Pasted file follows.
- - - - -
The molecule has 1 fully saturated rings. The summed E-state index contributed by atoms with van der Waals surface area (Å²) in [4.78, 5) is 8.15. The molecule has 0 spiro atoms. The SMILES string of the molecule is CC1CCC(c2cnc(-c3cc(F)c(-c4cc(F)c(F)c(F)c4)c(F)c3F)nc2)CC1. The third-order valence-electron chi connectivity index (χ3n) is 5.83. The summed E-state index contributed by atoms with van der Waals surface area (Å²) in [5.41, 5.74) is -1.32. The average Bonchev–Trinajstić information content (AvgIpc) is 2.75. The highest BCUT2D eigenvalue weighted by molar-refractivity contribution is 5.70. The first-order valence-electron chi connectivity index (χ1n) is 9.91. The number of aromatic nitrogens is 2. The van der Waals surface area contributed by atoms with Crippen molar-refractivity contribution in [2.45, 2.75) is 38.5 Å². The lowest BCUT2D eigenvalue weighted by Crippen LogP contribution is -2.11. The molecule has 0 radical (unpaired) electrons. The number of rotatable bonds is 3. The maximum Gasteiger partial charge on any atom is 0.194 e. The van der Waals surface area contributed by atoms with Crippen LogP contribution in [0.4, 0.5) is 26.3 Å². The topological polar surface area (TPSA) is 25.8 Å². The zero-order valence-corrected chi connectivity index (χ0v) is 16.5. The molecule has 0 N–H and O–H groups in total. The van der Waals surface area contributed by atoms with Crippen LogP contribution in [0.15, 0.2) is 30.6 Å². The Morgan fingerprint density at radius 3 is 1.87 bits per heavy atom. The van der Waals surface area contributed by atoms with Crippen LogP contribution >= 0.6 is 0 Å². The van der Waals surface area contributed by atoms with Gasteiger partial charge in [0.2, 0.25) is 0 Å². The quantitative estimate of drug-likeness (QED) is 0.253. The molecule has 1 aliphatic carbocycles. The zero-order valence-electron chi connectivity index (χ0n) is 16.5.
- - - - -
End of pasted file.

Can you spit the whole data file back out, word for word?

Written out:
The molecule has 1 fully saturated rings. The summed E-state index contributed by atoms with van der Waals surface area (Å²) in [4.78, 5) is 8.15. The molecule has 0 spiro atoms. The SMILES string of the molecule is CC1CCC(c2cnc(-c3cc(F)c(-c4cc(F)c(F)c(F)c4)c(F)c3F)nc2)CC1. The third-order valence-electron chi connectivity index (χ3n) is 5.83. The summed E-state index contributed by atoms with van der Waals surface area (Å²) in [5.41, 5.74) is -1.32. The average Bonchev–Trinajstić information content (AvgIpc) is 2.75. The highest BCUT2D eigenvalue weighted by molar-refractivity contribution is 5.70. The first-order valence-electron chi connectivity index (χ1n) is 9.91. The number of aromatic nitrogens is 2. The van der Waals surface area contributed by atoms with Crippen molar-refractivity contribution in [2.45, 2.75) is 38.5 Å². The lowest BCUT2D eigenvalue weighted by Crippen LogP contribution is -2.11. The molecule has 0 radical (unpaired) electrons. The number of rotatable bonds is 3. The maximum Gasteiger partial charge on any atom is 0.194 e. The van der Waals surface area contributed by atoms with Crippen LogP contribution in [0.4, 0.5) is 26.3 Å². The topological polar surface area (TPSA) is 25.8 Å². The zero-order valence-corrected chi connectivity index (χ0v) is 16.5. The molecule has 0 N–H and O–H groups in total. The van der Waals surface area contributed by atoms with Crippen LogP contribution in [0.15, 0.2) is 30.6 Å². The Morgan fingerprint density at radius 3 is 1.87 bits per heavy atom. The van der Waals surface area contributed by atoms with Crippen LogP contribution >= 0.6 is 0 Å². The van der Waals surface area contributed by atoms with Gasteiger partial charge in [0.2, 0.25) is 0 Å². The quantitative estimate of drug-likeness (QED) is 0.253. The molecule has 1 aliphatic carbocycles. The zero-order valence-electron chi connectivity index (χ0n) is 16.5.